asked the Parliamentary Secretary to the Ministry of War Transport whether he has yet received any evidence which shows that the existing practice with regard to the labelling of cargoes for overseas destinations has imperilled the safety of our convoys at sea; what is the conclusion of Mr. Justice Tucker's Report on this matter; and whether he has any further statement to make?
I have received no evidence which shows that the existing practice with regard to the labelling of cargoes for destinations overseas has imperilled the safety of our convoys. After the fullest inquiry into all the allegations which have been made, and after hearing the evidence of many competent witnesses, Mr. Justice Tucker has reported that, in general, the existing system, and the instructions given by the Ministry of War Transport to shippers, railways, and others concerned, are not open to objection on security grounds. In particular, he reports that it is neither desirable nor practicable to change the present practice of marking cargo with the name of the port of destination. In most other respects, he recommends that no change should be made. He points out, however, that in one instance the present instructions concerning an operational convoy were not fully obeyed. While this did not, in his view, in fact imperil the convoy, he recommends that further measures should be taken to ensure that, in future, the Ministry's instructions shall be fully carried out. Mr. Justice Tucker recommends one other change which, While not essential for purposes of security, will, nevertheless, be of advantage. My noble Friend has already taken steps to put these recommendations into effect, and to impress on all concerned how necessary it is that the instructions given shall be fully carried out. I regret that it would not be in the public interest to publish the full text of Mr. Justice Tucker's findings, but I take this opportunity of expressing to him the gratitude of His Majesty's Government for the energy and thoroughness with which he conducted his inquiry, and for the Report which he has made.
In answer to the last part of the question, some of those who made speeches certainly did give evidence before Mr. Justice Tucker. I agree with my hon. Friend in thinking that it was most regrettable that speeches should have been made which spread unjustifiable alarm among the public and caused needless distress and anxiety to relatives and friends of merchant seamen, and I think it would have been much better if the critics would have consulted my Noble Friend in private before they made accusations in an indiscriminate manner for which there was no foundation whatever.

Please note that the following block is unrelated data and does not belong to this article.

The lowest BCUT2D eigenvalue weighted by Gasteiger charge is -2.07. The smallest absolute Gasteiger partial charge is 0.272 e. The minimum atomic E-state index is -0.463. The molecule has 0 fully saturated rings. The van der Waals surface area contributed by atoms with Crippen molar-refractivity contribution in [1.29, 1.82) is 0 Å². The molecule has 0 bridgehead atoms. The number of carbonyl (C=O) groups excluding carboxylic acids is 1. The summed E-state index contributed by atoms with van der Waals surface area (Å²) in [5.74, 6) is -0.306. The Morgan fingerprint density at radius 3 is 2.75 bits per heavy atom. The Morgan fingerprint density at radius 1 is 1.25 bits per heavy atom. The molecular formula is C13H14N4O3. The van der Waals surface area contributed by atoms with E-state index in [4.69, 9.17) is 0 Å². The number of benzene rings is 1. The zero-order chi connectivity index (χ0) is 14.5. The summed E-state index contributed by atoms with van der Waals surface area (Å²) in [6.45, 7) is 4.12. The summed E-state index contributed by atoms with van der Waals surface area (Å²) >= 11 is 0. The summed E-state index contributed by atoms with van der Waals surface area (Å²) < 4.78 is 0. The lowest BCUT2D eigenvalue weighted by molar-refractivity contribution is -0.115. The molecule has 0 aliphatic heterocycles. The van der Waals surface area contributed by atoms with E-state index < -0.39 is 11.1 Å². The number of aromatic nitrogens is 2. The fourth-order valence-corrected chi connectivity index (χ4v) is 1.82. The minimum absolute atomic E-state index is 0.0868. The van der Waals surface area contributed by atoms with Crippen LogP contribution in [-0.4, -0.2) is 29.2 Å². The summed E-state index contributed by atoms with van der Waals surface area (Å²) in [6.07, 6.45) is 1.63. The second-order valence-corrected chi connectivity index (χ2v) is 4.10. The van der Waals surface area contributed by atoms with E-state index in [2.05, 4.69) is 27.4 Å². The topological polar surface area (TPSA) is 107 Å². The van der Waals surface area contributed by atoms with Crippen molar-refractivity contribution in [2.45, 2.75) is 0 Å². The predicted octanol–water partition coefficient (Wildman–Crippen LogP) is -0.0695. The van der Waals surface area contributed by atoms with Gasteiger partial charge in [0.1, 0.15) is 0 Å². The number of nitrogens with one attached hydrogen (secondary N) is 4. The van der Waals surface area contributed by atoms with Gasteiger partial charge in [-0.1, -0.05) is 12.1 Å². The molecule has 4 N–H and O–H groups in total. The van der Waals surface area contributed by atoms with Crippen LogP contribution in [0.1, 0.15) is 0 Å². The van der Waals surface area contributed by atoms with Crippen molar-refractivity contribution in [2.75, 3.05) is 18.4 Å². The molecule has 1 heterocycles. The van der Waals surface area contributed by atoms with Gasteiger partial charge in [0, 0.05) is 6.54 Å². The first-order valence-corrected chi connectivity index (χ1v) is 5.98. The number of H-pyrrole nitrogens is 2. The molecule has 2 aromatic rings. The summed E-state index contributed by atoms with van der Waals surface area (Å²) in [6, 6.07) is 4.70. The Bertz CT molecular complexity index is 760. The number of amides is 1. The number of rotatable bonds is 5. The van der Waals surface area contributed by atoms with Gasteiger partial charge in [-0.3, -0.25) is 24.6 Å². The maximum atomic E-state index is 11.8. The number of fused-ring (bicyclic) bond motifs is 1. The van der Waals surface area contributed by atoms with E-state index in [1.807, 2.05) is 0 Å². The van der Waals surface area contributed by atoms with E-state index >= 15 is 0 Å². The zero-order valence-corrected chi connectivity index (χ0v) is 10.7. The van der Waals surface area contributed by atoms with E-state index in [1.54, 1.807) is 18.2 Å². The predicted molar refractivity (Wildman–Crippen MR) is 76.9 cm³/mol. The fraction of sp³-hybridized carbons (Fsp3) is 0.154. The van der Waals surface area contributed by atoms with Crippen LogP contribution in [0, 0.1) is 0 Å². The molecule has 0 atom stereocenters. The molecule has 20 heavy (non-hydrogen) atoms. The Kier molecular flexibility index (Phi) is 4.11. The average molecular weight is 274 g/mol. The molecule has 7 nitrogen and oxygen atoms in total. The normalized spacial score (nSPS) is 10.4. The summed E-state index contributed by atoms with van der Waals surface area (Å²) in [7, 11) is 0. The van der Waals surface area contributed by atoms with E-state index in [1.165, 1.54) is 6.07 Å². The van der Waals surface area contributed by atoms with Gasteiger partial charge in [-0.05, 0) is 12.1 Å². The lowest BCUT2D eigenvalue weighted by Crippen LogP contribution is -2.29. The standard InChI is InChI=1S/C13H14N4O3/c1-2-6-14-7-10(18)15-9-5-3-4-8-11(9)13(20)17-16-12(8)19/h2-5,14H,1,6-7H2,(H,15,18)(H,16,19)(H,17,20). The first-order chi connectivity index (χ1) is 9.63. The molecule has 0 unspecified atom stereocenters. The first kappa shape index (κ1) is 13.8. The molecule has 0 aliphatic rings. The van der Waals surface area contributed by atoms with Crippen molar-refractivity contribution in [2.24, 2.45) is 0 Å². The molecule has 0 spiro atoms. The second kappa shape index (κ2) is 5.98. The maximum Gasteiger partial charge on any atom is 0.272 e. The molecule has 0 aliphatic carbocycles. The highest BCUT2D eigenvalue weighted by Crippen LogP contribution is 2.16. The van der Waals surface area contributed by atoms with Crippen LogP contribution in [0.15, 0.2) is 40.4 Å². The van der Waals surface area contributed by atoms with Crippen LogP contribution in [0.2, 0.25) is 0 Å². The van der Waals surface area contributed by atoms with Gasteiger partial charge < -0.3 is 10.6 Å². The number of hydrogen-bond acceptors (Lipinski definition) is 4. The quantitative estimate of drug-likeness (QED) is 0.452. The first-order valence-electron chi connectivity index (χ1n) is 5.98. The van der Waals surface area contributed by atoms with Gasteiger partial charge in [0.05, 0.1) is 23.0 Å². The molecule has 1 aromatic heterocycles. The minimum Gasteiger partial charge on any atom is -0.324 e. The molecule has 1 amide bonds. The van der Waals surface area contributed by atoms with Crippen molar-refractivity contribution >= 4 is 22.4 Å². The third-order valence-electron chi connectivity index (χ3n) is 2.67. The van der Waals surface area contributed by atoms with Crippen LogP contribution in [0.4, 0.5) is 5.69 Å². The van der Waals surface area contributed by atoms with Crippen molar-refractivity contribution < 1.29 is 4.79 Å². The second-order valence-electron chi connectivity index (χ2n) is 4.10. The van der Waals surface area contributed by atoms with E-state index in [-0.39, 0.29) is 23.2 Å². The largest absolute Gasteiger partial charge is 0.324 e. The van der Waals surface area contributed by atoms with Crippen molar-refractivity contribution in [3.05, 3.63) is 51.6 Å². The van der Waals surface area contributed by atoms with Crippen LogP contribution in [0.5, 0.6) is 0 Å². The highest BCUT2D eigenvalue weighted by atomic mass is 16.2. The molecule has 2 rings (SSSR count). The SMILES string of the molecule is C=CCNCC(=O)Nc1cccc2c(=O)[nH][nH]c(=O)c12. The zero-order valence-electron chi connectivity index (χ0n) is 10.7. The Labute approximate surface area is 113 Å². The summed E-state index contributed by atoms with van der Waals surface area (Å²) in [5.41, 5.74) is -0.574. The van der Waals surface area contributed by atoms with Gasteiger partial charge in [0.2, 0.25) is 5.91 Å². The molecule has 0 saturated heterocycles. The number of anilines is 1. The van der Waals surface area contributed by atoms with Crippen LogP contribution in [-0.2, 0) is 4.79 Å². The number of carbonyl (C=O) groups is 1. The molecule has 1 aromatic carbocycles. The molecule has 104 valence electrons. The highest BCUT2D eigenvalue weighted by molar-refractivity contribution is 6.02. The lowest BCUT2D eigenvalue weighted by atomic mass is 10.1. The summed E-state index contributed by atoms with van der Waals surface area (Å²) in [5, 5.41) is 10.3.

If I may, I will tell the hon. Member now what were the terms of reference and who were the principal witnesses. The terms of reference were:
To examine the system of marking goods destined for shipment and to report whether, in the interests of safety of ships, any changes, and if so, what, are desirable and practicable, having regard to the necessity of avoiding confusion and delay.
Mr. Justice Tucker heard representatives from all the principal Government Departments concerned—the Admiralty, War Office, Board of Trade, etc.—Customs and Excise, the Security Executive, the Crown Agents for the Colonies, the Railway Executive Committee, the Chamber of Shipping, the National Union of Seamen, the National Council of Port Labour Employers, the Officers' Merchant Navy Federation, the Mercantile Marine Service Association, and two firms of Liverpool shipping agents. He also saw Lord Cork and Orrery, Lord Chatfield, a Naval officer with unrivalled experience of Malta convoys, a Merchant Navy cadet, and some members of the general public. He also had a very large volume of correspondence from the public, a memorandum from Sir Percy Bates, and many other Departmental minutes and memoranda.